Why Excel Visual Basic _ and NOT Visual Basic? I always answer this question by asking the following question: What would be the point of "Killing A Fly With A Hammer"? Let me elaborate. If a method is available that allows us to achieve the same desired result(s) at LOWER cost, with LESS effort and in LESS time, why should we fail to adopt it? Certain IT persons insist that developing executable applications using the standalone Visual Basic programming language is "better" as it does not limit the user to a particular user application software environment. I concede that this might be a valid point under certain conditions. However, I point out that there are many users who have peculiar needs that do not necessarily require complex solutions. A lot of people today simply want to get their data recording, (re)organisation, and analysis for decision making done quicker and with less effort. They also want to spend as little money as possible to do this. In other words, they want a cost_effective solution that gives them independence from the solution provider in the long term _ without requiring them to undertake laborious skills acquisition immediately. This category of everyday users of technology described above are the ones I believe need Excel VB solutions of the type I describe. One expects that some of these users will over time develop an interest in acquiring advanced skills needed to develop their own solutions in future _ which is why I also encourage them to do so, possibly via self_tutoring, like I did.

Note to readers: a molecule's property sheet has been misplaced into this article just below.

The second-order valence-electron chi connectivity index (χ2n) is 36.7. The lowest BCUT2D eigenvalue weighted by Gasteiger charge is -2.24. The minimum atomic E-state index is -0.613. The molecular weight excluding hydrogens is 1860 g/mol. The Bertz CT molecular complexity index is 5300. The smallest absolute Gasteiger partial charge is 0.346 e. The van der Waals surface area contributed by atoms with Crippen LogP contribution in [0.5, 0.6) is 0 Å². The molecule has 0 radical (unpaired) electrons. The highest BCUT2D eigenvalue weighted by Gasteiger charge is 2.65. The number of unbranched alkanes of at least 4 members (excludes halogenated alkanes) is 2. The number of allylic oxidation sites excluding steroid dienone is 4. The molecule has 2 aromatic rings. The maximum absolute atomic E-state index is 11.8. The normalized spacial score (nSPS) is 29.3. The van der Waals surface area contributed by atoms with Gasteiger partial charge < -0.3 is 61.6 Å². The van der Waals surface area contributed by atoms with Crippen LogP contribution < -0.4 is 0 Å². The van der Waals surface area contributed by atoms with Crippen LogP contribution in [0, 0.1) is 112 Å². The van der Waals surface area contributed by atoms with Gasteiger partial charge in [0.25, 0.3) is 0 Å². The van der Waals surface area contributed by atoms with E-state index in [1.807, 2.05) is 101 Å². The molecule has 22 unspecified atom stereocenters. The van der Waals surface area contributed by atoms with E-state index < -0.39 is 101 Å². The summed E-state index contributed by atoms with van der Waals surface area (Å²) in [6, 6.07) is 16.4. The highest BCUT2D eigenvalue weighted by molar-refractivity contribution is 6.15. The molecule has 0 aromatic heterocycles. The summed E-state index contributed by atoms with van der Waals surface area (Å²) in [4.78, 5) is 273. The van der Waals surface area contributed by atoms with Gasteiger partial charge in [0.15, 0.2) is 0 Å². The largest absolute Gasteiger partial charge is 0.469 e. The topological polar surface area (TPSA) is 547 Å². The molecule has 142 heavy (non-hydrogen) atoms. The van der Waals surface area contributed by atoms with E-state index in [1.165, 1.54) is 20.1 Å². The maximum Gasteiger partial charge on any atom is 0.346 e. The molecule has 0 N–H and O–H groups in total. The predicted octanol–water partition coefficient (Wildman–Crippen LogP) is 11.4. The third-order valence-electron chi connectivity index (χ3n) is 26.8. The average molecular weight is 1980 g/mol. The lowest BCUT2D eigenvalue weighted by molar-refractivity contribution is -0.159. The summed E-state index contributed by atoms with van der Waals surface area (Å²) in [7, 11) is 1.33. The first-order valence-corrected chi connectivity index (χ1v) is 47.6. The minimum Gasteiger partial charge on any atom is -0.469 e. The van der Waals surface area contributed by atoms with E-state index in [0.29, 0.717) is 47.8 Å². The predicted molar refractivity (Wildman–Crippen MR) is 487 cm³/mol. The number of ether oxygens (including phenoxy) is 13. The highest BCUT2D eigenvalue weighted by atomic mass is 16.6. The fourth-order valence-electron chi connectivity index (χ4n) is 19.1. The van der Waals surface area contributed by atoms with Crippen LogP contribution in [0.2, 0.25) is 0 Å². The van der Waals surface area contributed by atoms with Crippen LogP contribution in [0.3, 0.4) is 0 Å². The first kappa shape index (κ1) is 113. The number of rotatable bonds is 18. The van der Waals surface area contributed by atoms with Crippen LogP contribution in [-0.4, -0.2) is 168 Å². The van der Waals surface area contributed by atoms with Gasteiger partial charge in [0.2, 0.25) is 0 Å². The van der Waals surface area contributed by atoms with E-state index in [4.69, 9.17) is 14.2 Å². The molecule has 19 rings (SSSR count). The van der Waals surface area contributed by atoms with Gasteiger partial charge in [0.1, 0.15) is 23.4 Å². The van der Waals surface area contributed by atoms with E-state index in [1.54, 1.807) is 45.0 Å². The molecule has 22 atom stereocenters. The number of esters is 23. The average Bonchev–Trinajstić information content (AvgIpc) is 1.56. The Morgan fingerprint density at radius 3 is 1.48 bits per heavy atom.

Variable Costs Control/Reduction was a strategy that worked extremely well for the company. Most memorable for me as a brewer, was the manner in which huge monetary savings/profit gains were made by successfully implementing variable cost reduction initiatives. For instance, a brewing ingredient switch was made to a more readily available local alternative which was many times cheaper, resulting in phenomenal savings and progressively increasing profit earnings even though the price of beer produced was not raised. This practice was routinely applied across the brewing and packaging processes in line with a well thought out plan.
For instance if a company had five drink brands in the market but notices that Brand A, which has a profit margin of at least twice the others is in greatest demand, they could (a) focus production efforts on that brand, so that more bottles go out to trade (b) Apply Best Practice/Continuous Improvement initiatives that would result in lower costs of producing each bottle of Brand A so that even though the market price remains fixed, the company is able to earn increasing profit margins per bottle.
The claims I make above are NOT exaggerated. They are in fact based on my personal experiences doing the foregoing (a). As an manager in the challenging, fast_paced manufacturing work environment of a corporate multinational (b). As a solutions developer for individuals and businesses who use MS Excel for their work.